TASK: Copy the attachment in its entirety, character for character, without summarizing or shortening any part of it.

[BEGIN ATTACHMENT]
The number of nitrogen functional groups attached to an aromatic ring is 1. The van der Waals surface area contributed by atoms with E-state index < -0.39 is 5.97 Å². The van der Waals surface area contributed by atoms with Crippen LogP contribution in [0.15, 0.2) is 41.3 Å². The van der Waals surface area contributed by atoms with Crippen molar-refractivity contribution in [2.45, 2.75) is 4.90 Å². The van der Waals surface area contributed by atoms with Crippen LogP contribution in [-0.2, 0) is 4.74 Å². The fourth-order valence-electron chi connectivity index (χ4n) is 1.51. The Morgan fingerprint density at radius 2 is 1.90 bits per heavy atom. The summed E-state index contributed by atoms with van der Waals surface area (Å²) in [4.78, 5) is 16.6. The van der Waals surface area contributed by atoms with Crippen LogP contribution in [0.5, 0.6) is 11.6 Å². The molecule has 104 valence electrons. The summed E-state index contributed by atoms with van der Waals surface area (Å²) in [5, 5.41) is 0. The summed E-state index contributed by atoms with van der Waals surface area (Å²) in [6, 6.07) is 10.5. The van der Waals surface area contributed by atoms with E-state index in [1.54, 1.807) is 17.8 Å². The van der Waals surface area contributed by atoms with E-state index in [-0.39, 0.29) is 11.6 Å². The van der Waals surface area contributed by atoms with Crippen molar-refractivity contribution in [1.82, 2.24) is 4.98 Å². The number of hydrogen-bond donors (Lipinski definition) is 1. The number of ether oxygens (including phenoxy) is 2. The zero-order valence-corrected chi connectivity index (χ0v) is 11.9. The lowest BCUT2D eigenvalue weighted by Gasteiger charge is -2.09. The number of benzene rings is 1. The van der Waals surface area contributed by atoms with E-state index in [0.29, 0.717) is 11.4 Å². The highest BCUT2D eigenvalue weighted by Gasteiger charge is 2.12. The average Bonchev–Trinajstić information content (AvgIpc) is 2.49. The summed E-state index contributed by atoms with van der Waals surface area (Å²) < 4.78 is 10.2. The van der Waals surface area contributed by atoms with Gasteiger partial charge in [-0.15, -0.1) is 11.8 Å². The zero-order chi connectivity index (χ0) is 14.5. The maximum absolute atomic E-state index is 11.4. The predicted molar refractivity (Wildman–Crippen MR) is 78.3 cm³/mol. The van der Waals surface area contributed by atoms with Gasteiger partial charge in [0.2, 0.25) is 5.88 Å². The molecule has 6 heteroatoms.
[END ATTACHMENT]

The number of nitrogen functional groups attached to an aromatic ring is 1. The van der Waals surface area contributed by atoms with E-state index < -0.39 is 5.97 Å². The van der Waals surface area contributed by atoms with Crippen LogP contribution in [0.15, 0.2) is 41.3 Å². The van der Waals surface area contributed by atoms with Crippen molar-refractivity contribution in [2.45, 2.75) is 4.90 Å². The van der Waals surface area contributed by atoms with Crippen LogP contribution in [-0.2, 0) is 4.74 Å². The fourth-order valence-electron chi connectivity index (χ4n) is 1.51. The Morgan fingerprint density at radius 2 is 1.90 bits per heavy atom. The summed E-state index contributed by atoms with van der Waals surface area (Å²) in [4.78, 5) is 16.6. The van der Waals surface area contributed by atoms with Crippen LogP contribution in [0.5, 0.6) is 11.6 Å². The molecule has 104 valence electrons. The summed E-state index contributed by atoms with van der Waals surface area (Å²) in [5, 5.41) is 0. The summed E-state index contributed by atoms with van der Waals surface area (Å²) in [6, 6.07) is 10.5. The van der Waals surface area contributed by atoms with E-state index in [1.54, 1.807) is 17.8 Å². The van der Waals surface area contributed by atoms with E-state index in [-0.39, 0.29) is 11.6 Å². The van der Waals surface area contributed by atoms with Crippen molar-refractivity contribution in [1.82, 2.24) is 4.98 Å². The number of hydrogen-bond donors (Lipinski definition) is 1. The number of ether oxygens (including phenoxy) is 2. The zero-order valence-corrected chi connectivity index (χ0v) is 11.9. The lowest BCUT2D eigenvalue weighted by Gasteiger charge is -2.09. The number of benzene rings is 1. The van der Waals surface area contributed by atoms with E-state index in [0.29, 0.717) is 11.4 Å². The highest BCUT2D eigenvalue weighted by Gasteiger charge is 2.12. The average Bonchev–Trinajstić information content (AvgIpc) is 2.49. The summed E-state index contributed by atoms with van der Waals surface area (Å²) < 4.78 is 10.2. The van der Waals surface area contributed by atoms with Gasteiger partial charge in [-0.15, -0.1) is 11.8 Å². The zero-order chi connectivity index (χ0) is 14.5. The maximum absolute atomic E-state index is 11.4. The predicted molar refractivity (Wildman–Crippen MR) is 78.3 cm³/mol. The van der Waals surface area contributed by atoms with Gasteiger partial charge in [0.2, 0.25) is 5.88 Å². The molecule has 6 heteroatoms.